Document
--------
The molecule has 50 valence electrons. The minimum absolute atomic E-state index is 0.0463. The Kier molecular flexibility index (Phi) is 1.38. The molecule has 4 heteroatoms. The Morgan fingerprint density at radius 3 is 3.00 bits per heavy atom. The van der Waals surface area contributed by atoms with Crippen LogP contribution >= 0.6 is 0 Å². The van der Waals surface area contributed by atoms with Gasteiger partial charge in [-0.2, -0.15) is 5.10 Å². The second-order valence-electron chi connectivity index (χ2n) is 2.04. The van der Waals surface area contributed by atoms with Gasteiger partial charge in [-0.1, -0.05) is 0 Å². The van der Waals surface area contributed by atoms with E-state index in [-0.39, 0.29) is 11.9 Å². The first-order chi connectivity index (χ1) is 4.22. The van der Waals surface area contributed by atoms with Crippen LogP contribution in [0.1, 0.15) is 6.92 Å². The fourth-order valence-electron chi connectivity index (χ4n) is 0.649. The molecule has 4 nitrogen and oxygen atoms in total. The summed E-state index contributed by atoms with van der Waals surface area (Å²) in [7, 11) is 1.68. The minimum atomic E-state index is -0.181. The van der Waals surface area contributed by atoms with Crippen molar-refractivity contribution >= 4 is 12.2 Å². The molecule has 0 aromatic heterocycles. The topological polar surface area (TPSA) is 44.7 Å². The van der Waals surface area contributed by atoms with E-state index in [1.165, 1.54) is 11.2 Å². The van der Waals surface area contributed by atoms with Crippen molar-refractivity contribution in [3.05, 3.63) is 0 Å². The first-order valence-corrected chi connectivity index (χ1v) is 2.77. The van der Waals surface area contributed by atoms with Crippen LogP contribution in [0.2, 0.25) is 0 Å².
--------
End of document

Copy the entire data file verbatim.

The molecule has 50 valence electrons. The minimum absolute atomic E-state index is 0.0463. The Kier molecular flexibility index (Phi) is 1.38. The molecule has 4 heteroatoms. The Morgan fingerprint density at radius 3 is 3.00 bits per heavy atom. The van der Waals surface area contributed by atoms with Crippen LogP contribution >= 0.6 is 0 Å². The van der Waals surface area contributed by atoms with Gasteiger partial charge in [-0.2, -0.15) is 5.10 Å². The second-order valence-electron chi connectivity index (χ2n) is 2.04. The van der Waals surface area contributed by atoms with Gasteiger partial charge in [-0.1, -0.05) is 0 Å². The van der Waals surface area contributed by atoms with E-state index in [-0.39, 0.29) is 11.9 Å². The first-order chi connectivity index (χ1) is 4.22. The van der Waals surface area contributed by atoms with Crippen LogP contribution in [0.1, 0.15) is 6.92 Å². The fourth-order valence-electron chi connectivity index (χ4n) is 0.649. The molecule has 4 nitrogen and oxygen atoms in total. The summed E-state index contributed by atoms with van der Waals surface area (Å²) in [7, 11) is 1.68. The minimum atomic E-state index is -0.181. The van der Waals surface area contributed by atoms with Crippen molar-refractivity contribution >= 4 is 12.2 Å². The molecule has 0 aromatic heterocycles. The topological polar surface area (TPSA) is 44.7 Å². The van der Waals surface area contributed by atoms with E-state index in [1.165, 1.54) is 11.2 Å². The van der Waals surface area contributed by atoms with Crippen molar-refractivity contribution in [3.05, 3.63) is 0 Å². The first-order valence-corrected chi connectivity index (χ1v) is 2.77. The van der Waals surface area contributed by atoms with Crippen LogP contribution in [0.2, 0.25) is 0 Å².